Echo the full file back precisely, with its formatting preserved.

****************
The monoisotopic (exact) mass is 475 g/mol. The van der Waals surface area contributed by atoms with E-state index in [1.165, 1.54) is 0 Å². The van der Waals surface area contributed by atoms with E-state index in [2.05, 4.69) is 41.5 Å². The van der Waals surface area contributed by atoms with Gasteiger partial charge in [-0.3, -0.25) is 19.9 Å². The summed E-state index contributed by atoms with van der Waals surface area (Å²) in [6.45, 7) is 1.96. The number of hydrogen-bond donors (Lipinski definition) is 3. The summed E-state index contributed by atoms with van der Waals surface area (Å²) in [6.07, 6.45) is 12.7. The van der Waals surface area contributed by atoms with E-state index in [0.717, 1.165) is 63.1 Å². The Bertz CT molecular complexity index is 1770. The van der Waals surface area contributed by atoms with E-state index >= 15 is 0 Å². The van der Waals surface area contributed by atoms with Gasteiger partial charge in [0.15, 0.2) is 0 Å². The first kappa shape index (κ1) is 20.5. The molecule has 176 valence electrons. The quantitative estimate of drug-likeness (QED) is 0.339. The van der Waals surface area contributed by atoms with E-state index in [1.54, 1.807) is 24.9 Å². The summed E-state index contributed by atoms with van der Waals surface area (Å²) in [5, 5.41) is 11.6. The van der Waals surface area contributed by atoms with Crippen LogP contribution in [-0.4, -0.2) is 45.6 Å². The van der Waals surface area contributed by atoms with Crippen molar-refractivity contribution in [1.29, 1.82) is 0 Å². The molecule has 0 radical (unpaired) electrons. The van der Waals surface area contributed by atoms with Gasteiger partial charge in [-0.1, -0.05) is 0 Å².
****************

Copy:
The monoisotopic (exact) mass is 475 g/mol. The van der Waals surface area contributed by atoms with E-state index in [1.165, 1.54) is 0 Å². The van der Waals surface area contributed by atoms with E-state index in [2.05, 4.69) is 41.5 Å². The van der Waals surface area contributed by atoms with Gasteiger partial charge in [-0.3, -0.25) is 19.9 Å². The summed E-state index contributed by atoms with van der Waals surface area (Å²) in [6.45, 7) is 1.96. The number of hydrogen-bond donors (Lipinski definition) is 3. The summed E-state index contributed by atoms with van der Waals surface area (Å²) in [6.07, 6.45) is 12.7. The van der Waals surface area contributed by atoms with E-state index in [0.717, 1.165) is 63.1 Å². The Bertz CT molecular complexity index is 1770. The van der Waals surface area contributed by atoms with E-state index >= 15 is 0 Å². The van der Waals surface area contributed by atoms with Gasteiger partial charge in [0.15, 0.2) is 0 Å². The first kappa shape index (κ1) is 20.5. The molecule has 176 valence electrons. The quantitative estimate of drug-likeness (QED) is 0.339. The van der Waals surface area contributed by atoms with E-state index in [1.54, 1.807) is 24.9 Å². The summed E-state index contributed by atoms with van der Waals surface area (Å²) in [5, 5.41) is 11.6. The van der Waals surface area contributed by atoms with Crippen LogP contribution in [-0.4, -0.2) is 45.6 Å². The van der Waals surface area contributed by atoms with Crippen molar-refractivity contribution in [1.29, 1.82) is 0 Å². The molecule has 0 radical (unpaired) electrons. The van der Waals surface area contributed by atoms with Gasteiger partial charge in [-0.1, -0.05) is 0 Å².